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The lonely mountains o'er,

And the resounding shore,
A voice of weeping heard and loud lament;

From haunted spring, and dale

Edged with poplar pale, The parting Genius is with sighing sent: With flower-inwoven tresses torn, The nymphs in twilight shade of tangled thickets mourn.

In consecrated earth,

And on the holy hearth,
The Lars and Lemures moan with midnight plaint;

In urns, and altars round,

A drear and dying sound
Affrights the flamens at their service quaint;
And the chill marble seems to sweat,
While each peculiar power foregoes his wonted seat.

Peor and Baalim

Forsake their temples dim,
With that twice-batter'd god of Palestine ;

And mooned Ashtaroth,

Heaven's queen and mother both, Now sits not girt with tapers' holy shine; The Lybic Hammon shrinks his horn, In vain the Tyrian maids their wounded Thammuz mourn.*

The Bishop of Dunkeld would, probably, have rested his defence, as his encomiasts may still be inclined to do, upon the plea, that the Palace of Honour is a vision or dream; that dreams are remarkable for their wild transitions, confined within no rules of waking realities, and becoming only the more natural as they assume more mixed, multiform, and extravagant phases. this is true; but there is little in the defence which can excuse the no doubt unintentional insult offered to the feelings of a pious reader. Whilst our souls are pent in mortal clay, we may, and too often are, visited by dreams, which ought not to be written: but we can have no excuse if, when awake, we communicate these extravagant and sinful fancies to others, and insist on writing what cannot, without injury, be read.

* Milton's Ode on the Nativity,

On entering the Palace of Honour, the poet beholds Venus seated on a splendid throne, having before her a magic mirror, supported by three golden trees :

Bot straicht before Venus' visage, but let
Stude emerant stages twelve, grene precious greis?,
Quhairon thair grew three curious golden treis.
Sustendand weils, the goddes face beforne
Ane fair Mirrour, be them quaintly upborne.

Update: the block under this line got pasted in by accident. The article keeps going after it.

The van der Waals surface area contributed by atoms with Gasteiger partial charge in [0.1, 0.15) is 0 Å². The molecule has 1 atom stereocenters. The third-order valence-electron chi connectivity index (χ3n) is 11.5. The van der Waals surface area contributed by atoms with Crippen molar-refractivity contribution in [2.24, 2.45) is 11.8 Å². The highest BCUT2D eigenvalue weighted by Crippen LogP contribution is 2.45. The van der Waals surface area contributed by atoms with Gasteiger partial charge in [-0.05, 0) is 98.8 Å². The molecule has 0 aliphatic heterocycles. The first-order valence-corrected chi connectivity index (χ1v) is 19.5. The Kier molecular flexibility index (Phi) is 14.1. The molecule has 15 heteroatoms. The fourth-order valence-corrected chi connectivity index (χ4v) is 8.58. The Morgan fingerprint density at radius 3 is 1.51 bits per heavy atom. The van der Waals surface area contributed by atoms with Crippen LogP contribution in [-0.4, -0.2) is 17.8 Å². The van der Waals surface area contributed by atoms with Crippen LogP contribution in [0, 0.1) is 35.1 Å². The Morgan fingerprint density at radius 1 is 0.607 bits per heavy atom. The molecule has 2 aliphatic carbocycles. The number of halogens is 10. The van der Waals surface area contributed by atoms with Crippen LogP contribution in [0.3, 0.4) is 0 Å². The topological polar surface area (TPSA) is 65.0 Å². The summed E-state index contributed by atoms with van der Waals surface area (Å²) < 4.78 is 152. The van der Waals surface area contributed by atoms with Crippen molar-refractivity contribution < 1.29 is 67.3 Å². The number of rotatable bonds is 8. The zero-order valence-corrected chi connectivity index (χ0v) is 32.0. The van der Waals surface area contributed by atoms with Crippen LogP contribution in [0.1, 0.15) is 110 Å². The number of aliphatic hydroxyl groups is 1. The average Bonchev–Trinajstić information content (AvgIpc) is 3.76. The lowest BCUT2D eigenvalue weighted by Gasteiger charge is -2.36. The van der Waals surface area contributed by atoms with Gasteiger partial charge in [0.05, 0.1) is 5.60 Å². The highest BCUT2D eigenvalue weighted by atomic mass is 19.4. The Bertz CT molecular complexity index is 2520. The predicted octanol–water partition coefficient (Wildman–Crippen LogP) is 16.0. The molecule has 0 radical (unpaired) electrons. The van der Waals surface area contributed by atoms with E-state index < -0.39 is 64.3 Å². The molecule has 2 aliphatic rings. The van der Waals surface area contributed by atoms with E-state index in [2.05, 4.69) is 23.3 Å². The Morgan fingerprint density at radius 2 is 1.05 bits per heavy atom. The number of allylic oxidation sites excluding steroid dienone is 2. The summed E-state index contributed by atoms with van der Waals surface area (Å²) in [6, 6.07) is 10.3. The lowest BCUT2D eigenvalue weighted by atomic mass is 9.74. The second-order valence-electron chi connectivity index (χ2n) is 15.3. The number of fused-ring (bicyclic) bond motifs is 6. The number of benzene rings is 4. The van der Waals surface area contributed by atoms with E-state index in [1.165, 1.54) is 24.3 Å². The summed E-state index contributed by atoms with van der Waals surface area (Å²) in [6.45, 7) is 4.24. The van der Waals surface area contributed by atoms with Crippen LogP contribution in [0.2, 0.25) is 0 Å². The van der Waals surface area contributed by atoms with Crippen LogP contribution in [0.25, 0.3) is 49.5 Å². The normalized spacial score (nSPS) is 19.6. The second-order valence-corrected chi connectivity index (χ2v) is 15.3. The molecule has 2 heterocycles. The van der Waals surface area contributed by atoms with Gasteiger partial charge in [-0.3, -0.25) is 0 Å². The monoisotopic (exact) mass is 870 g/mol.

In terrac'd pomp before the Cyprian Queen,
Rose twelve bright stages as the emerald green;
Above them wav'd, most glorious to behold,
Three wondrous trees with leaves of rustling gold;
And on their stems supported, clear and bright,
A magic Mirror stood, and shed unearthly light.

This mirror reflects the shadowy train of past ages, the most remarkable events recorded in history float over its surface,--and the poet, of course, beholds an infinite variety of incongruous personages ; amongst the ancient warlike worthies, the supporters of the authenticity of Ossian will be pleased to discover the mighty Fingal, and Gaul the son of Morni; Great Gowmakmore, and Fyn Mac Cowl; and how

Thai suld be goddis in Ireland, as thai say. It reflects, also, the necromantic tricks of the famous Roger Bacon and other astrologers, who seen diverting themselves by many subtle grass.

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points of juggling, changing a nutmeg into a monk, and a penny pie into a parish church :

The necromancy there saw I eke anone,
Of Benytas, Bungo, and Frier Becone,

With many subtel point of jugglery;
Of Flanders pyes made mony precious stone,
Ane great laid saddle of a chicken bone;

Of a nutmeg they made a monk in hy';

A parish kirk out of ane penny pie: And Benytas of ane mussil made an ape, With many other subtle mow and jaip2.

What connexion these amusements of the astrologers are supposed to have with the Palace of Honour, it would be hopeless to inquire. The poet now presses on to an eminence, from which he beholds the attempts of the multitude to scale its walls, and the disasters with which they are accompanied Equity stands as warder on the battlements, denouncing vengeance against Envy, Falsehood, and Covetousness; Patience officiates as porter, and instantly admits him and his conductress. We shall give the description of the palace, and the monarch, King Honour, who inhabits it, in his own words :